Ransomware Gangs Adopting Business-like Practices to Boost Profits

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Ransomware gangs are using a variety of business-like practices to boost profits, making it more difficult for defenders to differentiate various groups, a new report by WithSecure has surmised.  

This move towards mirroring legitimate businesses practices means that tactics, techniques and procedures (TTPs) are blurring, Stephen Robinson, senior threat intelligence analyst at WithSecure said during Sphere23.

For example, while the recent fall of ransomware gangs like Conti and Hive are positive, more groups have sprung up since then using Conti-like TTPs. This shows that methods used by these gangs are imitated and copied by other actors.

The underground marketplace now includes entities including ransomware-as-a-service (RaaS) groups, initial access brokers (IAB), crypter-as-a-service (CaaS), cryptojackers, malware-as-a-service (MaaS) groups and nation-state actors.

Robinson noted that nation-states use tools available on the underground market to gain access to networks and systems without being detected.

Ultimately, this trend towards professionalization makes the expertise and resources to attack organizations accessible to lesser-skilled or poorly resourced threat actors.

Read more: AI Used to Create Malware, WithSecure Observes

Robinson noted IABs are industrializing exploitation though their high volume of activity.

During a presentation, Robinson highlighted an incident investigated by WithSecure, which found that a single organization was compromised by five different threat actors, each with different objectives and representing a different type of cybercrime service:

• The Monti ransomware group

• Qakbot MaaS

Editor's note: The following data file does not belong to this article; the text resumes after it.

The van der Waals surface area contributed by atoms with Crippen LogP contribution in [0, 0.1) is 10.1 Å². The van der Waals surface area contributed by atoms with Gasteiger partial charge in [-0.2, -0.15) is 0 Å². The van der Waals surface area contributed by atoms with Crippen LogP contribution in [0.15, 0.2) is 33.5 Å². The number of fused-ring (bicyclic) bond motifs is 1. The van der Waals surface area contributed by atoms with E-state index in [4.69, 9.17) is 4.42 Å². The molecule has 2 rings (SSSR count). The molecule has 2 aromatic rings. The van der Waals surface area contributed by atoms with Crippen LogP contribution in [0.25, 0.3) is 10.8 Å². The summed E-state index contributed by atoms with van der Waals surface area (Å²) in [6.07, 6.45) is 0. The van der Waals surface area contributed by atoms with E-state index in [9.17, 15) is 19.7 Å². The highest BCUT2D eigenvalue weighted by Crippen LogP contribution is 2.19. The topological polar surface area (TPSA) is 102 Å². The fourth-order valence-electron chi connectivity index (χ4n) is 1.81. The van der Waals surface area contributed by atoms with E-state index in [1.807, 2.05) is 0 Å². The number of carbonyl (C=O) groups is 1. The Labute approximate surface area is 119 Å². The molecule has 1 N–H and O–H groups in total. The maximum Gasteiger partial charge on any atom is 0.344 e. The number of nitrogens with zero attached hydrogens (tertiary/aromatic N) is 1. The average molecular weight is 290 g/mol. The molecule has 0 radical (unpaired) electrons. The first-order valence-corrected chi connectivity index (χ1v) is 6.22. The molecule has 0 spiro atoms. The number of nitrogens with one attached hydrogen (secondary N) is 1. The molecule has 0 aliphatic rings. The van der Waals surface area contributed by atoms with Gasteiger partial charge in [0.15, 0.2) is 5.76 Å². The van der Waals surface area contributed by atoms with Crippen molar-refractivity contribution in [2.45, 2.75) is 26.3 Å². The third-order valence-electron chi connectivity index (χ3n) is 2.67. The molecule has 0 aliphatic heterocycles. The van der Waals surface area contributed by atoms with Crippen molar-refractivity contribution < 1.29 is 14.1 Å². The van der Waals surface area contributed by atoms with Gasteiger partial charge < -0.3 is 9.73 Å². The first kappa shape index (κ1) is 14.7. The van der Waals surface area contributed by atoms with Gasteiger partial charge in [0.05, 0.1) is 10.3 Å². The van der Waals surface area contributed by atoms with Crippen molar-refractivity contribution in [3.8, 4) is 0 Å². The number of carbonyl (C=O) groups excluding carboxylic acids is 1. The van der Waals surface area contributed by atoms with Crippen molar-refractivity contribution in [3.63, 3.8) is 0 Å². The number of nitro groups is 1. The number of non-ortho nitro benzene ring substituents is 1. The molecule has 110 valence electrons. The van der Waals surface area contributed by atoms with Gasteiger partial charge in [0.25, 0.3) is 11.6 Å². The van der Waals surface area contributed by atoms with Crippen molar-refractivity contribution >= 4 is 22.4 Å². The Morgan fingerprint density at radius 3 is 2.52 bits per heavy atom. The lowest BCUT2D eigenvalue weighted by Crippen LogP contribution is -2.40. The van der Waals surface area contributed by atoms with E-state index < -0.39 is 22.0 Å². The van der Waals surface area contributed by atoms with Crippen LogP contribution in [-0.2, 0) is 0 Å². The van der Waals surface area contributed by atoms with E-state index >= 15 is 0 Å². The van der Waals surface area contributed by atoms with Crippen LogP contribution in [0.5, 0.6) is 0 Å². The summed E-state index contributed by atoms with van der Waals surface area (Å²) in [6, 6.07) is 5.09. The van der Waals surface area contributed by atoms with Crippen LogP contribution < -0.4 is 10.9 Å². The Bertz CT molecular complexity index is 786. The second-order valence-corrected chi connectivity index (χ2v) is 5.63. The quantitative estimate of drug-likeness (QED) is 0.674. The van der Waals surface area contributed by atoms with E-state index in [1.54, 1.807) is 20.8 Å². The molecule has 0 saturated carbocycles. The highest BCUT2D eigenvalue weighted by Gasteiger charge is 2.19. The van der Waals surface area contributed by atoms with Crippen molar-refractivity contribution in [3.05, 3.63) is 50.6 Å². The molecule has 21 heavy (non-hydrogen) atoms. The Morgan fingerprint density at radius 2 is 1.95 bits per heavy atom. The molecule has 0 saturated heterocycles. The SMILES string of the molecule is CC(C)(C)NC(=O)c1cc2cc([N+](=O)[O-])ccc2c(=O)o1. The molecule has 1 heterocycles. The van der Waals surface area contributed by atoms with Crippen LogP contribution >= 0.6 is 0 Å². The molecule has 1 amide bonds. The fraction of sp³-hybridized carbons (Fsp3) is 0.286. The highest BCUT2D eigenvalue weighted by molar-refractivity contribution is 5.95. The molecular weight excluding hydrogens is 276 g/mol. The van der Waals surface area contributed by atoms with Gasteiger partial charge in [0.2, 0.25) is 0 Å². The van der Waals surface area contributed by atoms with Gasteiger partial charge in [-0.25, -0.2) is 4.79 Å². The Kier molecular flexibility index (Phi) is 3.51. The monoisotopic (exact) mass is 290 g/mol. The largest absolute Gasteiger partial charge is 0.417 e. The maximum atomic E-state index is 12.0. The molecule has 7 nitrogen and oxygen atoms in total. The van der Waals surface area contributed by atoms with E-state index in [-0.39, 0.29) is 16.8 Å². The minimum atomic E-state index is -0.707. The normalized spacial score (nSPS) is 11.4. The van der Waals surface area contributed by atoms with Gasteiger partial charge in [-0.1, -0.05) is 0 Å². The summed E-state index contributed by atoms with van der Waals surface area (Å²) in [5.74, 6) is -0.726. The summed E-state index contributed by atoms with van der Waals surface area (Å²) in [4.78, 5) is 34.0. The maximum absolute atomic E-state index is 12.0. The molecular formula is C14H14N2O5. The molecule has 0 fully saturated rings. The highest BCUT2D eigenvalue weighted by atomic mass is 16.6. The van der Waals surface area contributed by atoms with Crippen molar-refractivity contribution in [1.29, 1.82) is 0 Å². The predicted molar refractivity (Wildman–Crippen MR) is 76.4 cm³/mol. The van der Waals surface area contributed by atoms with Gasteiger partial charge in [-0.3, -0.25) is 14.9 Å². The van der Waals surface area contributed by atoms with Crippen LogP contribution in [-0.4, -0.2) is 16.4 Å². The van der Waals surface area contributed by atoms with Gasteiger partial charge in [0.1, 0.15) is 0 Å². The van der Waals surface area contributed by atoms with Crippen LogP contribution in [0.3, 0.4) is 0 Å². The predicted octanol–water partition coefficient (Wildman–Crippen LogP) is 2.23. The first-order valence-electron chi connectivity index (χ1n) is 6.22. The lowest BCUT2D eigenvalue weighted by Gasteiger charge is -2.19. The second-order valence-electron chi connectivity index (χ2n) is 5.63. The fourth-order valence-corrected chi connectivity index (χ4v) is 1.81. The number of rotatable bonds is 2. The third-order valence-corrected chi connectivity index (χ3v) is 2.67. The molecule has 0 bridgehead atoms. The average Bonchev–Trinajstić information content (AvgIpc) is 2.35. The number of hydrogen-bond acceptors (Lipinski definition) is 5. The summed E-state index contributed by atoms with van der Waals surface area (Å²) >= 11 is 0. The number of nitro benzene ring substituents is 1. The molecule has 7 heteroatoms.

• A cryptojacking group known as the 8220 Gang (also tracked as Returned Libra)

• An unnamed IAB

• A subset of Lazarus Group, an advanced persistent threat associated with North Korea’s Foreign Intelligence and Reconnaissance General Bureau.

Value Breeds Demand

Robinson noted that despite this, it is becoming more difficult to differentiate groups. This will affect traditional detection techniques and there needs to be a new way of thinking for defenders.

“You've got to treat them all as a similar threat and you've got to be prepared for any of them,” he told Infosecurity. “You've really got to be prepared before it happens because you don’t really have a chance to catch up if someone gets into your network.

“If you're a valuable company, then if someone happens to break in and all they want to do is run some crypto jacking software on your edge server, but they find out that you're a high turnover company of some kind, they might sell that access to somebody else who does want to do something with you.”

He noted that there has been evidence of activity on the dark web where entities have been posting requests for access to companies with $100m turnover.

“They don’t care who it is, they care about how valuable it is,” Robinson said.

According to WithSecure’s analysis of over 3000 data leaks by multi-point extortion ransomware groups, organizations in the US were the most common victims of these attacks, followed by Canada, the UK, Germany, France and Australia.

Together, organizations in these countries accounted for three-quarters of the leaks included in the analysis.

The construction industry seemed to be the most impacted and accounted for 19% of the data leaks. Automotive companies, on the other hand, only accounted for about 6%.

A number of other industries sat between the two due to ransomware groups having different victim distributions, with some families targeting one or more industry disproportionately to others.

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